I love a good heist movie.
There are a lot of different ways to treat a heist, in a movie. There’s your Ocean’s Eleven, where the whole thing is conducted with a sort of elegant smoothness, where there’s some clear outcome, a magic trick of a conclusion and you’re just weaving the narrative around that point. There’s a ride to it, a certain gentle sleight of hand. They’re kind of spectacle heists, where the question is how it all looks in motion, like Michael Caine’s The Italian Job.
Then there’s the tense ones, the heists that are about backstabbing and misdirection and the carnage that ensues when something goes wrong and how crime is fundamentally and foundationally an example of a failure of trust, in society and in one another, like Michael Caine’s Get Carter.
Here’s Michael Caine’s The King of Thieves.
The basic plot of the movie is an inspired-by-history real world heist; the Hatton Garden Safe Deposit Burglary, which holds the record as probably the highest-value heist in British history, with a net value of something approaching £200 million being lifted in cash and jewels. It was one of those crimes where the numbers are extremely hard to pin down, because insurance and assessment and privacy and disclosure were all involved. The real world events are kind of tailor made for a movie, and even tailor made for this movie.
See, what happened is that a collection of old thieves, in their sixties and seventies, hit a target that was generally recognised as being untouchable; it’s a safety deposit box facility in the centre of the UK jewel trade, and obscurity is part of its security. It was something of a white whale for them, to hear the telling – a target they never tried, and they’d even in varying stages, retired from crime, only to give the deposit one last shot in their twilight years. They made one of the biggest scores of all time, then had a hard time moving the goods properly, because their criminal contacts included people who’d been previously pinched and were under police surveillance. Eventually, all the older thieves were pinched and a young accomplice got away.
The movie, then, takes this real world sequence of historical events, massages them extensively, and hands the roles of criminals who used to be threatening, in charge criminals back during the 1970s to a group of actors who themselves set the tone for what a gangster in a movie looked like, and also Charlie Cox, who, no lies, is pretty good in his position as ‘the one young person.’
A little detail about it – which isn’t really super important, but it’s still there – is that the way this movie treats police. Typically, when the investigation of a crime begins in movies, it introduces a character to be the incarnation of the investigation – a tradition that reaches back centuries. Dogged investigators that can be the voice of the very task of getting to the bottom of the crime. In this, though? There is no single police person that’s at the root of the investigation. It’s shown as being the work of dozens of people, doing lots of different, specialised jobs, bit by bit, working together and helping one another in a coalition of different races and genders. That cooperating, collaborative group are, uh, cops in a surveillance state. So that’s… not… super cool. Weird.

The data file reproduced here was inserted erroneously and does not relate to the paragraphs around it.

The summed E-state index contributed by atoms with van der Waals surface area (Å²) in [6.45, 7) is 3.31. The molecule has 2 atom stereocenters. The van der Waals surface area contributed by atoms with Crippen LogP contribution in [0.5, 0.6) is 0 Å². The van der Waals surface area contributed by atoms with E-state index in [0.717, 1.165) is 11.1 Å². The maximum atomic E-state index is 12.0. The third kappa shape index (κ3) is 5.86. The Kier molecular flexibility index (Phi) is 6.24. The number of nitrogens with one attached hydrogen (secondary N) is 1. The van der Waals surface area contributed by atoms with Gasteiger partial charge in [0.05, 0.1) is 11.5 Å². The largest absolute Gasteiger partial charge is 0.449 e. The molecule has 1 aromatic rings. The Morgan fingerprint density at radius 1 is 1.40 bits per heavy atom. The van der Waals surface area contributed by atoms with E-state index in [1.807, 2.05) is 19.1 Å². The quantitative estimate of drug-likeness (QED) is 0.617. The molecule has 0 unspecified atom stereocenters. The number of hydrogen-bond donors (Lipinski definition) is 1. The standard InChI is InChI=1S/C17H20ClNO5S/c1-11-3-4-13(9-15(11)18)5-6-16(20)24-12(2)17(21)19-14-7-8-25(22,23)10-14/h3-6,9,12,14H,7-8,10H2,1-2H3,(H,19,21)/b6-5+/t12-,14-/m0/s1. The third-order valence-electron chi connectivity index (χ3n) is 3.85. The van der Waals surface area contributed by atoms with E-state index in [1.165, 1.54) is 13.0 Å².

The movie didn’t do well. It was seen as lacking in punch or style – it wasn’t cool enough or funny enough or dramatic enough or historically precise enough. You can watch it on Netflix, and you may get the feeling you’re watching three movies snapped together awkwardly. The opening is a very old dogs-new-tricks kind of narrative where these characters rouse themselves from a quiet end to do one last score that they honestly probably do need to do, because the life they put together isn’t even giving them dignity in its end. Then there’s an actual heist movie, which is as much about showing how a complicated technical task can be done with a variety of holdups and failures, and how some of those failures are actually dealt with, and what that looks like (and how absurd that can be). Then, the movie becomes a socially jarring failure – a failure that, if you were mapping the story to a story you had more control over, you might make more dramatic, more cool, or more classy. It wouldn’t turn into a bunch of old men shouting at one another over bitter, ancient grudges. It wouldn’t end with them all getting caught and the least notable character getting away.
It ends with four senior actors who helped shape our culture’s vision of these moments, sitting in the dock, getting ready to walk into court, getting ready to be tried, and negotiating with themselves about how they’re going to do it.
There’s this line, a line I’m told is from Yeomen Of the Guard, which I’ve never seen, and I think I heard from The West Wing. There’s a point where the hero and his men are discussing how they go to the executioner’s on the next day. A man in the next cell makes fun, and there’s this exchange:
“What does it matter how a man falls down?”
“When all that’s left is the fall, it matters a great deal.”
These actors probably are never going to do something like this, ever again. Even before the pandemic, we’re talking about actors who are all cresting into a point of their lives that are not going to do prop-based physical acting roles, roles that convey them as gangsters any more. There’s a real chance that the shift in the way England relates to the world is going to make Hatton Garden not an important centre of the global jewel trade, too. The men who really did this crime are all passing away from their advanced years.
The movie isn’t an amazing movie.
But as a way to fall down, I’m fond of it.